Copy the resulting binary to your terraform plugins path. Because I ran terraform init, it placed it in my terraform directory under .terraform/providers/ Edit the metadata file in the same directory as the provider executable and remove the file hash so that terraform runs the provider.

See also: Terraform#CloudStack

Packer[edit | edit source]

The Packer CloudStack provider also works for the most part, but is limited in that it cannot enter keyboard inputs. Any OS deployments will require some sort of manual inputs or require that the ISO media you use is completely automated. I also had to compile the provider manually since the default plugin that's fetched by packer doesn't quite work due to API changes.

See also: Packer#CloudStack

Troubleshooting[edit | edit source]

When you run into issues, check the logs in /var/log/cloudstack/. There's typically a stacktrace which gets generated whenever you encounter an error.

Can't create shared network in a advanced zone using Open vSwitch[edit | edit source]

Whenever I try creating a shared network in an advanced zone that is using OVS, the step fails with: "Unable to convert network offering with specified id to network profile".

Stack trace shows that the OVS guest network guru isn't able at designing the network because the zone isn't capable of handling this network offering.

2021-09-28 16:36:26,416 DEBUG [c.c.a.ApiServer] (qtp1816147548-400:ctx-291672d1 ctx-3f19296a) (logid:83c45c2a) CIDRs from which account 'Acct[76a1585d-1bf6-11ec-a3c5-8f3e88f01ab1-admin]' is allowed to perform API calls:,::/0
2021-09-28 16:36:26,439 DEBUG [c.c.u.AccountManagerImpl] (qtp1816147548-400:ctx-291672d1 ctx-3f19296a) (logid:83c45c2a) Access granted to Acct[76a1585d-1bf6-11ec-a3c5-8f3e88f01ab1-admin] to [Network Offering [7-Guest-DefaultSharedNetworkOffering] by AffinityGroupAccessChecker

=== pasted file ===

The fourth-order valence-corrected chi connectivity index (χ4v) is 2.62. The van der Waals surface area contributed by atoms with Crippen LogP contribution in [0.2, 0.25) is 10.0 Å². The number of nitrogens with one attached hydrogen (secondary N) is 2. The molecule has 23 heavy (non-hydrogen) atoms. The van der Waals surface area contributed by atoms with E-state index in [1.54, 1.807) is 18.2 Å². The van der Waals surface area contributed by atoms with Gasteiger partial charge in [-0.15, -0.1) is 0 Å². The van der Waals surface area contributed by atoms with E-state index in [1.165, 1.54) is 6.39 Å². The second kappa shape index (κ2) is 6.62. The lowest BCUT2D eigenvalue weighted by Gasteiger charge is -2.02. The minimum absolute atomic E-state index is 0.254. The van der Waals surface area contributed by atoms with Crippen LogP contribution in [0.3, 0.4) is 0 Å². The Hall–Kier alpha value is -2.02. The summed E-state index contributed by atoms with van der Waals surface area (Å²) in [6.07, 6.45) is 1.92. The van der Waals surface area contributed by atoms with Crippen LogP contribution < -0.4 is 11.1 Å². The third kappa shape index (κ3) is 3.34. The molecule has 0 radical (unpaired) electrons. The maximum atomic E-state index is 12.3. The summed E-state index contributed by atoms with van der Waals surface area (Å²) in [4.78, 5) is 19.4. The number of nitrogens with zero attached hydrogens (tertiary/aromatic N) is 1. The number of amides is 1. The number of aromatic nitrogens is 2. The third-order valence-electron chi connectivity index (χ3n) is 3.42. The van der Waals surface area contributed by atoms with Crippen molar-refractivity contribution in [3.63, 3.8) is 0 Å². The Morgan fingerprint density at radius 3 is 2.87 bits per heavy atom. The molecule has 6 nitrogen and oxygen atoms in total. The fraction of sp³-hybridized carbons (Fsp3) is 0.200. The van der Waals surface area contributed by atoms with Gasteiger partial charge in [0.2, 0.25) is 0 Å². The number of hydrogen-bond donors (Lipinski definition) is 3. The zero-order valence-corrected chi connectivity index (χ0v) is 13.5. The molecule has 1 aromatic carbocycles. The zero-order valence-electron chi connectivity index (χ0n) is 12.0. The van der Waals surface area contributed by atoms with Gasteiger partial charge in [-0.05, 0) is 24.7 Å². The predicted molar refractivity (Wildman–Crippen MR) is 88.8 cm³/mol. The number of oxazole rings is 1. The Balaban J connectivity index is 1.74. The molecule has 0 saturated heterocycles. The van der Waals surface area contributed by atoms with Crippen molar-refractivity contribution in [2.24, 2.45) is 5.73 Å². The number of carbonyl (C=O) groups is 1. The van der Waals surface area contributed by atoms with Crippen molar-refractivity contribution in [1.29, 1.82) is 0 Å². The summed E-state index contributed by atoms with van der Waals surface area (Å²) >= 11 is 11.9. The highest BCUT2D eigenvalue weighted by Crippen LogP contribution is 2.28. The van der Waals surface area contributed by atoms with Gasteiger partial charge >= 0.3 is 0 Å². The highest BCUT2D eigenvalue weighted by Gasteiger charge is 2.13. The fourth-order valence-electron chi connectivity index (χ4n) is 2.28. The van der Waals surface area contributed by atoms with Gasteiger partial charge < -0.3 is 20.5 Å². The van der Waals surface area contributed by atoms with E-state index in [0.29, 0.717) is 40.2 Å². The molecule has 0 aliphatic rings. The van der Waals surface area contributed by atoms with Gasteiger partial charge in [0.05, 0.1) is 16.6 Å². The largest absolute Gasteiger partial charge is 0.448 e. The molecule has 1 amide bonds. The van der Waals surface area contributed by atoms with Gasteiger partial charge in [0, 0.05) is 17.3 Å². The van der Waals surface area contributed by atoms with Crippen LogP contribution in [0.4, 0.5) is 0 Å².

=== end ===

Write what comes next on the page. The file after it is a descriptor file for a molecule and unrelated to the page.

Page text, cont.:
2021-09-28 16:36:26,517 DEBUG [c.c.n.g.BigSwitchBcfGuestNetworkGuru] (qtp1816147548-400:ctx-291672d1 ctx-3f19296a) (logid:83c45c2a) Refusing to design this network, the physical isolation type is not BCF_SEGMENT
2021-09-28 16:36:26,521 DEBUG [o.a.c.n.c.m.ContrailGuru] (qtp1816147548-400:ctx-291672d1 ctx-3f19296a) (logid:83c45c2a) Refusing to design this network
2021-09-28 16:36:26,524 DEBUG [c.c.n.g.NiciraNvpGuestNetworkGuru] (qtp1816147548-400:ctx-291672d1 ctx-3f19296a) (logid:83c45c2a) Refusing to design this network
2021-09-28 16:36:26,527 DEBUG [o.a.c.n.o.OpendaylightGuestNetworkGuru] (qtp1816147548-400:ctx-291672d1 ctx-3f19296a) (logid:83c45c2a) Refusing to design this network
2021-09-28 16:36:26,530 DEBUG [c.c.n.g.OvsGuestNetworkGuru] (qtp1816147548-400:ctx-291672d1 ctx-3f19296a) (logid:83c45c2a) Refusing to design this network
2021-09-28 16:36:26,536 DEBUG [c.c.n.g.DirectNetworkGuru] (qtp1816147548-400:ctx-291672d1 ctx-3f19296a) (logid:83c45c2a) GRE: VLAN
2021-09-28 16:36:26,536 DEBUG [c.c.n.g.DirectNetworkGuru] (qtp1816147548-400:ctx-291672d1 ctx-3f19296a) (logid:83c45c2a) GRE: VXLAN
2021-09-28 16:36:26,536 INFO  [c.c.n.g.DirectNetworkGuru] (qtp1816147548-400:ctx-291672d1 ctx-3f19296a) (logid:83c45c2a) Refusing to design this network
2021-09-28 16:36:26,539 INFO  [c.c.n.g.DirectNetworkGuru] (qtp1816147548-400:ctx-291672d1 ctx-3f19296a) (logid:83c45c2a) Refusing to design this network
2021-09-28 16:36:26,543 DEBUG [o.a.c.n.g.SspGuestNetworkGuru] (qtp1816147548-400:ctx-291672d1 ctx-3f19296a) (logid:83c45c2a) SSP not configured to be active
2021-09-28 16:36:26,546 DEBUG [c.c.n.g.BrocadeVcsGuestNetworkGuru] (qtp1816147548-400:ctx-291672d1 ctx-3f19296a) (logid:83c45c2a) Refusing to design this network
2021-09-28 16:36:26,549 DEBUG [o.a.c.e.o.NetworkOrchestrator] (qtp1816147548-400:ctx-291672d1 ctx-3f19296a) (logid:83c45c2a) Releasing lock for Acct[76a0531f-1bf6-11ec-a3c5-8f3e88f01ab1-system]
2021-09-28 16:36:26,624 DEBUG [c.c.u.d.T.Transaction] (qtp1816147548-400:ctx-291672d1 ctx-3f19296a) (logid:83c45c2a) Rolling back the transaction: Time = 172 Name =  qtp1816147548-400; called by -TransactionLegacy.rollback:888-TransactionLegacy.removeUpTo:831-TransactionLegacy.close:655-Transaction.execute:38-Transaction.execute:47-NetworkOrches